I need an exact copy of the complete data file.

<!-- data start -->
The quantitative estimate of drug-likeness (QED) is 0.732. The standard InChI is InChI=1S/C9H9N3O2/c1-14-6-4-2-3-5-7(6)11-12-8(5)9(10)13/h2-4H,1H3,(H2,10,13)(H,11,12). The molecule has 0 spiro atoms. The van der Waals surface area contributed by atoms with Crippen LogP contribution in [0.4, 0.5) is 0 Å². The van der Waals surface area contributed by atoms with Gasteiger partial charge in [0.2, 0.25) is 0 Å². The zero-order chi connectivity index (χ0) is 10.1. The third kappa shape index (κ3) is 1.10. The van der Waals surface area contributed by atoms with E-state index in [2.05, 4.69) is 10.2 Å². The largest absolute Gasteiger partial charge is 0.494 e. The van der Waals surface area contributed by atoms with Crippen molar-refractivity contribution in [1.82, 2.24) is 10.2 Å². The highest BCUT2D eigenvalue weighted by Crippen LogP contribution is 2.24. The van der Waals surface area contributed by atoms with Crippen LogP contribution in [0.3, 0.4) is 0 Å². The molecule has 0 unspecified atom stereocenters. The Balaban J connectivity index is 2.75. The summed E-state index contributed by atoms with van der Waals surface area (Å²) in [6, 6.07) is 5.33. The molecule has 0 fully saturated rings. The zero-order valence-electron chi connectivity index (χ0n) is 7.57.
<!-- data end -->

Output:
The quantitative estimate of drug-likeness (QED) is 0.732. The standard InChI is InChI=1S/C9H9N3O2/c1-14-6-4-2-3-5-7(6)11-12-8(5)9(10)13/h2-4H,1H3,(H2,10,13)(H,11,12). The molecule has 0 spiro atoms. The van der Waals surface area contributed by atoms with Crippen LogP contribution in [0.4, 0.5) is 0 Å². The van der Waals surface area contributed by atoms with Gasteiger partial charge in [0.2, 0.25) is 0 Å². The zero-order chi connectivity index (χ0) is 10.1. The third kappa shape index (κ3) is 1.10. The van der Waals surface area contributed by atoms with E-state index in [2.05, 4.69) is 10.2 Å². The largest absolute Gasteiger partial charge is 0.494 e. The van der Waals surface area contributed by atoms with Crippen molar-refractivity contribution in [1.82, 2.24) is 10.2 Å². The highest BCUT2D eigenvalue weighted by Crippen LogP contribution is 2.24. The van der Waals surface area contributed by atoms with Crippen LogP contribution in [0.3, 0.4) is 0 Å². The molecule has 0 unspecified atom stereocenters. The Balaban J connectivity index is 2.75. The summed E-state index contributed by atoms with van der Waals surface area (Å²) in [6, 6.07) is 5.33. The molecule has 0 fully saturated rings. The zero-order valence-electron chi connectivity index (χ0n) is 7.57.